“Secret Negotiation Theatrics That Make You Stronger”

 

Negotiation Mask

 

In a negotiation, you can use theatrics to appear stronger or project the appropriate image of a secret persona. The theatrics you engage in will determine the flow of the negotiation. Continue reading to discover how you can project the image of different characters to enhance your negotiation efforts and outcomes … action!

 

Planning:

As is the case with any play or movie, you have to outline what scenes will occur and the order in which they’ll appear. So is the case in a negotiation. You have to plan the strategies you’ll utilize, the rebuttals you’ll make to offers, and how you’ll respond to offers presented to you. Suffice it to say, the better prepared you are to address the scenes that might play out, the better prepared you’ll be at producing a blockbuster negotiation.

 

Purpose:

Purpose, in this case, is determining the role you’ll project and knowing the reason why you’re doing so; different styles and perceptions of a negotiator determines how others will react and interact with you. You should always match your persona to the role you’re playing in a negotiation (e.g. someone that doesn’t need the deal might project a ‘no-care’ attitude about the outcome).

 

Positioning:

When it comes to positioning, how will you cast your characters? Will you be the leading person, the one capable of making the final   decisions? If so, you should not be at the negotiation table; you always want to leave yourself an ‘out’ by having to refer to a higher authority (i.e. someone that you have to consult to okay the final decision). So, how will you position and cast your characters? You’ll need a leading person, supporting casts, a possible villain or at least   an adversary, and extras; the latter can be in the form of real or   imaginary people that are not at the negotiation table that you create. Once you’ve determined your cast of characters, then you have to determine when they’ll be presented in your negotiation. Note: Some of your characters can be you, posed as having different demeanors, based on what’s appropriate for the situation at hand.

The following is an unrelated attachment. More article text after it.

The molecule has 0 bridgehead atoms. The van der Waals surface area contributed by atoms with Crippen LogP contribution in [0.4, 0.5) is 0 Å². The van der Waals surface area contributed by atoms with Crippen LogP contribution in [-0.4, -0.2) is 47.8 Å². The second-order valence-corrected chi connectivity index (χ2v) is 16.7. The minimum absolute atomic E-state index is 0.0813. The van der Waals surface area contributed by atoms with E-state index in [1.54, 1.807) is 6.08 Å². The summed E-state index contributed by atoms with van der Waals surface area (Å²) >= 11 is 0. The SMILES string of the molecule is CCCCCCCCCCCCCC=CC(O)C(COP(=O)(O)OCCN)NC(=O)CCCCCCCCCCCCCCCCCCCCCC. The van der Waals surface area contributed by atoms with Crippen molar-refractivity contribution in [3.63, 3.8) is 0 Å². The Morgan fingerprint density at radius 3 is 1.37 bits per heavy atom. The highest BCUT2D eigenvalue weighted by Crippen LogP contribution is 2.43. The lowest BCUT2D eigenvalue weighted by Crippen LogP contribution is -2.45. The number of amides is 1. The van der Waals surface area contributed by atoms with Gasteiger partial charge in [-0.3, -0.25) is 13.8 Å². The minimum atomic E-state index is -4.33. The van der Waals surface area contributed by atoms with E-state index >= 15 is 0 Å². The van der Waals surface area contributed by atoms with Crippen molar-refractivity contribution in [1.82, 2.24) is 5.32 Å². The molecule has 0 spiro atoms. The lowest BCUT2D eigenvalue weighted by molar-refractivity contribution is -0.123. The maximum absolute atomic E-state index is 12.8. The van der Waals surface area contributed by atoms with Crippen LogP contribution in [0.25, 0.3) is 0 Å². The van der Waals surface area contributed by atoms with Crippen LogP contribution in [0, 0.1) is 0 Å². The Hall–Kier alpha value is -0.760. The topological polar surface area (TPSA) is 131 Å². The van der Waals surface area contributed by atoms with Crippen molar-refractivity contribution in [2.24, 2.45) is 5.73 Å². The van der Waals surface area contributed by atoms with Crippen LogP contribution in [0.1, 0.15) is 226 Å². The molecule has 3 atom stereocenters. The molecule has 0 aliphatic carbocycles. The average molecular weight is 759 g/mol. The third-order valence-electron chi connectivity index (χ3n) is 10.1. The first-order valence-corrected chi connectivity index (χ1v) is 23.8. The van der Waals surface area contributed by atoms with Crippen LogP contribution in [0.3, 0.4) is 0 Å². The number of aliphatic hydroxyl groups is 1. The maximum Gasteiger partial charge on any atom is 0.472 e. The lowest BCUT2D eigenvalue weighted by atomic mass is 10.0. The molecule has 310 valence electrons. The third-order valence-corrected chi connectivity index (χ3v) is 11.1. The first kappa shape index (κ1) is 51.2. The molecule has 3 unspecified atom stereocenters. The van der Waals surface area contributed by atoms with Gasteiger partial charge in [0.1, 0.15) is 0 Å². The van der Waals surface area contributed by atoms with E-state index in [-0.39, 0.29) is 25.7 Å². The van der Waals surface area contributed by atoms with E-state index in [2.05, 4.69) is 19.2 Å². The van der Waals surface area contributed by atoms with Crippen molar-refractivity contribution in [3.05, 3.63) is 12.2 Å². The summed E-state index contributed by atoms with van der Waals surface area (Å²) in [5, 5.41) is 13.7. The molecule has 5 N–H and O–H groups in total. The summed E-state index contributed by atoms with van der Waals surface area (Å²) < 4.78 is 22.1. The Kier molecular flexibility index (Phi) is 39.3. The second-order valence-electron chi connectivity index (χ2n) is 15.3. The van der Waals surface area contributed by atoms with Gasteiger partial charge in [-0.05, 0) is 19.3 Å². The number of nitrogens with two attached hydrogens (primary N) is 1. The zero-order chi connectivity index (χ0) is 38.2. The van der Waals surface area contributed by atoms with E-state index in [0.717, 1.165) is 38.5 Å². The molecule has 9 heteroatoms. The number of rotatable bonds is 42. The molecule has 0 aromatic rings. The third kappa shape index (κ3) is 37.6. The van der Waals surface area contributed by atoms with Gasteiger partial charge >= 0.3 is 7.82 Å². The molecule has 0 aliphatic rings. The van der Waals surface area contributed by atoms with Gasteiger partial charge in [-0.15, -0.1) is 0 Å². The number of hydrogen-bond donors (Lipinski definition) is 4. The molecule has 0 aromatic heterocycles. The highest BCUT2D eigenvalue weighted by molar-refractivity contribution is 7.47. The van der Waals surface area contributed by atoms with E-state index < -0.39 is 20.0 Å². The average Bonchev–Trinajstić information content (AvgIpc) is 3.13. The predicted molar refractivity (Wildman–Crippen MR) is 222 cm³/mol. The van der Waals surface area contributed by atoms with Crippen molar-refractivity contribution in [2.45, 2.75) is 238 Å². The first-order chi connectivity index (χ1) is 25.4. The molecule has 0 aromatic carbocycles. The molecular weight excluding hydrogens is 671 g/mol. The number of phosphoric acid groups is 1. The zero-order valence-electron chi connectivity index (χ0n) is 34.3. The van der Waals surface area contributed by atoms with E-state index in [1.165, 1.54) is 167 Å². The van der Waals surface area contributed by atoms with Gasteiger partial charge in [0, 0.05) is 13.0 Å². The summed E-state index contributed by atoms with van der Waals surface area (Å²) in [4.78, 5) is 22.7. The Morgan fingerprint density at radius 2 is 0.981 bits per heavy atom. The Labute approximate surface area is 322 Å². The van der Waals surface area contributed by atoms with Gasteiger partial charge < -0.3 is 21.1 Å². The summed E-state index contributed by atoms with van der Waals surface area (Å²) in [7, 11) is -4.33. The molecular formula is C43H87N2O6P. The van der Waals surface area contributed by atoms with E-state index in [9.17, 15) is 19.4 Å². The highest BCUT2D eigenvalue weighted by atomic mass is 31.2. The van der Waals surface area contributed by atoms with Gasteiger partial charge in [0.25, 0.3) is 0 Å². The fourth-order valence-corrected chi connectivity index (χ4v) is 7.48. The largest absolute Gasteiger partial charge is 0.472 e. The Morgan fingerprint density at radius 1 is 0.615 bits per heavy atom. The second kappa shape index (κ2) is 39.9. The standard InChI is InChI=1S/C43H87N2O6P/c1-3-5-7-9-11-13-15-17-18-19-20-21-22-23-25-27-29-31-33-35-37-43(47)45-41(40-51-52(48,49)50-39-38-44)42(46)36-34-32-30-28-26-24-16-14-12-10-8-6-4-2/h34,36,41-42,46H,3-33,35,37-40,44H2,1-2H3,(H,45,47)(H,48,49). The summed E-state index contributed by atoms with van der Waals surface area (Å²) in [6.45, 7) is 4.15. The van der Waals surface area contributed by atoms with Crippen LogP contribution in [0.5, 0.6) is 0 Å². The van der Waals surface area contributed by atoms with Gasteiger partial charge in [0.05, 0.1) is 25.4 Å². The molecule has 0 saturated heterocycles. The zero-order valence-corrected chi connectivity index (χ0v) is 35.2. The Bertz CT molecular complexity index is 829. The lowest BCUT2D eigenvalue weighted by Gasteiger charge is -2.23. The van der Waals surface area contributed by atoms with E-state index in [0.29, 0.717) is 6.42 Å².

Posture:

Have you observed the impact that someone has based on the way she carries herself? Her impact affects the perception of others? Such is the case with the characters you project in your negotiation. If you present your request and demands in a halfhearted manner, they’ll lack the vigor of commitment. The opposing negotiator won’t take you serious and you’ll have a problem convincing him when you are serious.

In your negotiation, display the degree of swagger in your character required to match the persona you’re projecting. If the scene calls for a strong character display, don’t offer one that’s wimpy. From the time you enter the negotiation, begin to position your characters with the proper posture they’ll need to be convincing as to who and what they represent.

 

If you look at your negotiation as though it was a movie and you were the producer, you can now see the pieces you’d need to create and present to have an award winning production.

In the future, try thinking of your negotiation as a movie and assemble your characters as mentioned above. By doing so, you’ll create a different and possibly new way to look at negotiations, which could lead to a new sense of creativity that enhances your outcomes … and everything will be right with the world.

 

Remember, you’re always negotiating!

 

 

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